Though valiant efforts have been made to keep the system moving via Zoom hearings and other artifices, the flow of criminal cases through the court system has been choked off considerably by a judicial order banning the calling of grand juries which has been in place since March. Last week, chief justice Harold Melton of the state supreme court lifted that restriction.
Jury trials remain temporarily on hold, however.
“This broad prohibition (of calling grand juries and conducting trials) cannot continue, even if the pandemic continues, because our judicial system in particular, must have some capacity to resolve cases by indictment and trial,” Judge Melton wrote in his order. He is expected to okay jury trials around Oct. 10.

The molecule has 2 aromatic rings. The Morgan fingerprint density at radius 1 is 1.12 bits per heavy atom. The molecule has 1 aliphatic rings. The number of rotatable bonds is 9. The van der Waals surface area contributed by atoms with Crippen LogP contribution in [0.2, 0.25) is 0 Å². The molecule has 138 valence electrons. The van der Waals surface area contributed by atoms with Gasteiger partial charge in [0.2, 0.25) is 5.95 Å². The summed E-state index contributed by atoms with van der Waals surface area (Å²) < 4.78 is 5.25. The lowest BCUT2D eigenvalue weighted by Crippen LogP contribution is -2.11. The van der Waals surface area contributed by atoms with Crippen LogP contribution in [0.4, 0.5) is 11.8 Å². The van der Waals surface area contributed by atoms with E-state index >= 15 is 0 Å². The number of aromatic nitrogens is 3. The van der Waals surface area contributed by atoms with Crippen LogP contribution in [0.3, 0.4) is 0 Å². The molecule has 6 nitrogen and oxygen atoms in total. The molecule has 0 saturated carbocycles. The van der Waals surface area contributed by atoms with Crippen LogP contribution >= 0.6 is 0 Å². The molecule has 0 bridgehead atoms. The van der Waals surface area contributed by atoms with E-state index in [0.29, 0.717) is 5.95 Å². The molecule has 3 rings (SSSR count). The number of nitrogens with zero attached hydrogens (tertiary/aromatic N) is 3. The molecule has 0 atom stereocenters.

Chief judge Tommy Wilson is to convene committees in each of the Towaliga circuit’s three counties to develop guidelines for safely resuming jury trials.
District attorney Jonathan Adams expects to call grand juries along the usual schedule, convening them in Butts County in October, Monroe County in November and Lamar County in December. Trials would begin 30 days after the grand juries are convened in each county.
The current backlog is about 200 cases circuit-wide and 30-40 cases in Lamar County with dozens of new crimes committed each day.
“We have used accusations when allowed by law and waivers of grand jury indictment when possible for pleas to keep cases moving but there is still considerable backlog,” Adams concluded.